The word “bear” is derived from the old English word bera, which belongs to a family of names for bears originating from an adjective meaning brown. In Germanic culture, the bear symbolized the warrior. Bears are found in ancient literature, folk songs, mythology, legends, children’s songs, cartoons, on the shelves of your local toy store, or in the hands of a postoperative cardiac surgery patient to encourage coughing and deep breathing. In Chicago, IL, the Bears are the “Monsters of the Midway” and have a black bear as their team mascot. Smokey the Bear (another black bear) warns us of the hazards of forest fires; Yogi Bear (a grizzly) thinks that he is smarter than the average bear; and the Coca-Cola bear (a polar bear) encourages consumers to drink a well-recognized carbonated beverage.
Eight species of bear exist throughout the world.* Bears have lived in the wilderness of all continents except Australia at one time or another, and they are one of the most widely distributed terrestrial mammals on the planet. North America is home to three species of bear, including the black bear, the brown bear, and the polar bear. Each species has unique characteristics and appearances, but all are subject to the misconception that they exhibit predatory behavior toward humans. In fact, people are more than a hundred times more likely to be killed by bees in the U.S. than by a black bear.†
Bears may look like large versions of teddy bears; however, they are wild animals. The overwhelming majority of unplanned encounters with bears should not provoke an attack unless you get between them and their food, a sow and her cubs, or startle them with a surprise encounter, especially in remote areas where they sense that you are encroaching on their territory.†
In order to examine the occurrence of bear-related injuries in the National Trauma Data Bank® research dataset for 2010, admissions records were searched using the International Classification of Diseases, Ninth Revision, Clinical Modification (ICD-9-CM). Specifically searched were external cause of injury E codes E906.8, other specified injury caused by animal (butted by, fallen on, gored by, run over by, stepped on), or E906.5, bite by unspecified animal. A total of 1,935 NTDB records were found to contain the subset of bear injuries. In all, 1,705 records contained a hospital discharge status, including 1,513 discharged to home, 86 to acute care/rehab, and 87 sent to skilled nursing facilities; one died. These patients were 61 percent male, on average 39.8 years of age, had an average hospital length of stay of 4.1 days, an average intensive care unit length of stay of 3.6 days, were on the ventilator for an average of 5.2 days, and had an average injury severity score of 9.4. Emergency department disposition has more than 40 percent of patients either going to the operating room or the intensive care unit (see figure).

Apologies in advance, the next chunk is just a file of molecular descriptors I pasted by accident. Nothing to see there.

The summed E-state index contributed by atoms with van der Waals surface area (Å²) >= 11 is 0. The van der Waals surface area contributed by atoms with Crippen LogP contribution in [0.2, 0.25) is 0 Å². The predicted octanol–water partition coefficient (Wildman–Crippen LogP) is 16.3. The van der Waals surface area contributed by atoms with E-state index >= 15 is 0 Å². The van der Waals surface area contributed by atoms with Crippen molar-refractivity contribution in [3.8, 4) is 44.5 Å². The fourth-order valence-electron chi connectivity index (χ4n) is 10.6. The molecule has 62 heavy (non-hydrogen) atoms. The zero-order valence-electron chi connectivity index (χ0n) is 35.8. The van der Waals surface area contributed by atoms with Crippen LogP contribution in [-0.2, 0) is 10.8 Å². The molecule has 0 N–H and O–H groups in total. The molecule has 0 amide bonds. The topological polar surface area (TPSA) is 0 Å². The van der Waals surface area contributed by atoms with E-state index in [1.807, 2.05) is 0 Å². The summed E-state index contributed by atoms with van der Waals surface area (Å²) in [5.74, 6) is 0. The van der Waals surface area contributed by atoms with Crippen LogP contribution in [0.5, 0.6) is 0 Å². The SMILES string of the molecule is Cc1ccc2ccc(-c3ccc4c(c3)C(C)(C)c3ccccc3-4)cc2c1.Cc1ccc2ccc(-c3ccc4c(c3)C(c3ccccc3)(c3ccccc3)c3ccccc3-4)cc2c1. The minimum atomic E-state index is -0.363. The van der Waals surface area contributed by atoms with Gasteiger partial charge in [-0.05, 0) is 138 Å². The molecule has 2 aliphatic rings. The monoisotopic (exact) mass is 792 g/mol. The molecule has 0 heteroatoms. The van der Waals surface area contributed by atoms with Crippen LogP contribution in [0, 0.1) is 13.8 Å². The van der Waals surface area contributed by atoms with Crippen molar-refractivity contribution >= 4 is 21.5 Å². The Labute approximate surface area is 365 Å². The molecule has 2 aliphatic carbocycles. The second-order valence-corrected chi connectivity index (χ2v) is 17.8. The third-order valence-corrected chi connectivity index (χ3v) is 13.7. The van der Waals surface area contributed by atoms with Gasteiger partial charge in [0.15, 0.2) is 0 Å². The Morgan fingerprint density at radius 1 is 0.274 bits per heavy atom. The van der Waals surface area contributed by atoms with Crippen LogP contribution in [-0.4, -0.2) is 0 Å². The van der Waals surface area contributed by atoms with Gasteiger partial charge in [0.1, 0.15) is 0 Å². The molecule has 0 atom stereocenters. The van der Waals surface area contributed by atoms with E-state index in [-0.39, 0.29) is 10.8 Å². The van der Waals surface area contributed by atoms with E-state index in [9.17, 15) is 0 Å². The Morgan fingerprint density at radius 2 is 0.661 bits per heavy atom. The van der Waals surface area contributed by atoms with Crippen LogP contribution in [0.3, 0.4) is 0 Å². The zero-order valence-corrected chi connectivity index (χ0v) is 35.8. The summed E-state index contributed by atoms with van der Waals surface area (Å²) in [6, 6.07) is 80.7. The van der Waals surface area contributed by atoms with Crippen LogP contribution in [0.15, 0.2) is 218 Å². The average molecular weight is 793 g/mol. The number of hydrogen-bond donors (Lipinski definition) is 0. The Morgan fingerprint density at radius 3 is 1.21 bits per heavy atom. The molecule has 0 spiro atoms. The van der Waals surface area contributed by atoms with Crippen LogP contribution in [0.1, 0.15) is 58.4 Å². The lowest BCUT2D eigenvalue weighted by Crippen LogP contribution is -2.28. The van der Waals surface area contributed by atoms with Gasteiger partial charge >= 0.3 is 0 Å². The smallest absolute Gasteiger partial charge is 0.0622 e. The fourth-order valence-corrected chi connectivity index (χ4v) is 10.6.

When hiking, it is advisable to stay as far away as possible from remote areas that may be natural bear habitats. There are commercially available bear sprays one can carry that are red pepper-based, shoot more than 20 feet, and have been known to repel a bear attack. However, if an individual encounters a bear, it is a good idea not to run, as bears are capable of chasing you at greater than 25 miles per hour. If the bear comes within 10 feet of an individual, experts suggest lying face down on your stomach with your hands over your neck and playing dead. It is important to remember that as humans we may think that we are smarter than the average bear, but the best rule of survival is to avoid an encounter in the first place.
Throughout the year, we will be highlighting data through brief reports in the Bulletin. The National Trauma Data Bank Annual Report 2011 is available on the ACS website as a PDF file and a PowerPoint presentation at www.ntdb.org. In addition, information is available on our website about how to obtain NTDB data for more detailed study. If you are interested in submitting your trauma center’s data, contact Melanie L. Neal, Manager, NTDB, at firstname.lastname@example.org.
Statistical support for this article has been provided by Chrystal Price, data analyst, NTDB.
*National Geographic News. Most endangered bears ranked. Available at: http://news.nationalgeographic.com/news/2007/11/photogalleries/bear-pictures/photo8.html. Accessed February 27, 2012.
†Lovgren S. Recent bear attacks are “freak occurrences,” experts say. National Geographic News. Available at: http://news.nationalgeographic.com/news/2006/04/0424_060424_bears.html Accessed February 27, 2012.